Thursday, August 4, 2016

Hartford: Bushnell Park and Mark Twain's house

I was tired getting up on my second day and decided not to try gambling again, but to see something.  I had many destinations from my hotel in Westerfields (46 minutes from Mohegan Sun.)  However, it was really raining, and I was up and out by 7 AM, so I decided to have breakfast and head out to the Twain house because it opened at 9:30 while the Westerfield museums did not open open until 11 on Sunday, and the interesting graveyard seemed not so interesting in the rain.

I tried the Rooster Company

but they did not do breakfast.

So, I went about a mile away to Sophie's

and that proved a great choice.
Sophie's is a one woman operation with a few tables.  She is a fairly large woman probably in her 60's and she wears the old fashioned kitchen aprons our mothers wore.  She cooks as things are ordered, and she let me order the pierogi special even for breakfast.
I don't eat pierogi on the low card diet, but one choice was one filled with sauerkraut and mushroom.  The shell is very, very thin, so I thought it would not add too much to my carbs that day.  I had mine fried.  Yes, she does make them herself and they were fantastic.  7 pierogi cost $8.50.
Coffee came in a large cup and was delicious.  Perhaps a refill would be free;  I don't know because I did not need more.
I'll be back there again.

From there I tried to go to the ancient burial ground in Hartford.
However, it was chained up.  There was lots of construction and road closings.  Parking was all paid parking.  I did find a place where other cards were parked near the downtown park, but I was nervous about being towed.
I walked in the Bushnell park and took photographs of the Soldiers and Sailors arch and of the carousel.  I was too early for a ride.

Then I went off to the Mark Twain house.


The Mark Twain house is located on the same grounds as the Harriet Beecher Stowe house.  I know I have been there before, but I did not remember anything much.  It may be that we did not take the tour.  I hope so.  This loss of memory is very disturbing.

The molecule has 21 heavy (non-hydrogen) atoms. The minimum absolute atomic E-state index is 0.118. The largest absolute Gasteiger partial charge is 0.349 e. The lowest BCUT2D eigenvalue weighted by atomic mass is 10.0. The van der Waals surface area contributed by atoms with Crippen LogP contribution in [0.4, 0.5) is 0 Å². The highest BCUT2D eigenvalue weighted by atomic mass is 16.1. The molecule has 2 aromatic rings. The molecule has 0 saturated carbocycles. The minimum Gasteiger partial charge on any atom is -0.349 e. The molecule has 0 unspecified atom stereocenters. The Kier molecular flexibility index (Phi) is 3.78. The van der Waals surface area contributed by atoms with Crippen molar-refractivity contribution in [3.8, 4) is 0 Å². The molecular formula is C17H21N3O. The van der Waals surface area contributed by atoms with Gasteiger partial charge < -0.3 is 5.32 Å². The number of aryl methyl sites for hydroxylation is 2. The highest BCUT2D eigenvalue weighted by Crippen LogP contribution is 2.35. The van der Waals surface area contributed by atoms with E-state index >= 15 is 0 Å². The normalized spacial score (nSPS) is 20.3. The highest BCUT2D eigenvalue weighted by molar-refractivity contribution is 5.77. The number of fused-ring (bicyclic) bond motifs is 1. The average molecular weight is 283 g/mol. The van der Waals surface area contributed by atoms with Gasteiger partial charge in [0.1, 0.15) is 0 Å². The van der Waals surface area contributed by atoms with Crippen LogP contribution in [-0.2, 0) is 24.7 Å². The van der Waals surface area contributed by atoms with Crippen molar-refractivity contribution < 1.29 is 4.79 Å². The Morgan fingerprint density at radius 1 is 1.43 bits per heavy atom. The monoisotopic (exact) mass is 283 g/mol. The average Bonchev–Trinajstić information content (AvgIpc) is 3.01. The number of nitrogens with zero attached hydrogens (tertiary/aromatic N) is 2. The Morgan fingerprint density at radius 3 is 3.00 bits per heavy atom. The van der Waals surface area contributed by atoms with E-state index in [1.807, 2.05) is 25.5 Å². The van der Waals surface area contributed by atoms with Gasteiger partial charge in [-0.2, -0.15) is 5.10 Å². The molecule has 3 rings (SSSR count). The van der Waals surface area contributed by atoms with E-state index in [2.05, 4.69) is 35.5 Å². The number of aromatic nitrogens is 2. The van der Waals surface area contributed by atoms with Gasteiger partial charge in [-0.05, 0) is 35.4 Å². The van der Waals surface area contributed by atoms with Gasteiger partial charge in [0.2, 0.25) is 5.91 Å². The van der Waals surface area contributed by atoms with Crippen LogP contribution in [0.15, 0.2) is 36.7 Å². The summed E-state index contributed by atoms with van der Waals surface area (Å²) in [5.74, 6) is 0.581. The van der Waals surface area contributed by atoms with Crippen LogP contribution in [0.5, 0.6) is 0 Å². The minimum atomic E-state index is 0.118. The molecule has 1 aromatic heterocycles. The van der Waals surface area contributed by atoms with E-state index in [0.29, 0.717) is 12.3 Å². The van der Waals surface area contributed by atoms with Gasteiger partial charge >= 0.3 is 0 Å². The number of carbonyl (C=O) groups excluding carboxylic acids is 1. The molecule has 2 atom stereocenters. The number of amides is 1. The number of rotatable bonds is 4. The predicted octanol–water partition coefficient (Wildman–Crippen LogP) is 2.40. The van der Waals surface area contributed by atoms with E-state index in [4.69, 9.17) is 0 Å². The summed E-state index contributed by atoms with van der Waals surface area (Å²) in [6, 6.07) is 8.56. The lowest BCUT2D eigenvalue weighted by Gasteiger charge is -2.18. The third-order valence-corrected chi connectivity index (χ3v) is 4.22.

Well, it makes me more appreciate the blogs.

There are some exhibits in the welcoming center.  They are interesting and worth seeing.  It is the one area where we can take photographs.  Here is Mark Twain in leggos.

To see the interior of the house itself we need to pay for a tour.  $16 for seniuors.  There is a good deal to then go to Harriet Beecher Stowe's house with $3 off that ticket.  However, I was tiring.  Another house may have been too much.
It was a fine tour.  We had a young woman who knew a good bit about Twain.  She took us to each room and talked her talk.  The next tour was right on our tail.  That was a bit disconcerting.  However, in no case was there going to be any lingering allowed, so it really did not make much difference.  I did hear enough of the other tour to see that they were not duplicates on one another and it would be worth going again and getting a different tour guide.

We opened in the foyer to an intricate inlayed wall and ceiling, more detailed than anything I've seen and quite delightful.  In the gas light Twain would have used, there would be a flickering that would even more enhance the affect of all the shapes and colors.
The stairs were constructed to make  it appear that the house was higher than it seems.  That was also delightful.  Utility was considered, but primarily ornate display was the theme of the place.  So it was not only a look into Twain and his wife Olivia, but also into 19th Century style.
The bifold doors were especially delightful.  They too were thick and full decorated.  The bifold construction allowed for a large door to open and not so restrict space in the adjoining room.
From there we went into a room with a fireplace that had a diverted chimney so that directly above the fireplace mantel was a huge picture window.  It was a fine design.  Here are on the walls was a painting of hollyhocks with a humming bird and assorted sea shells.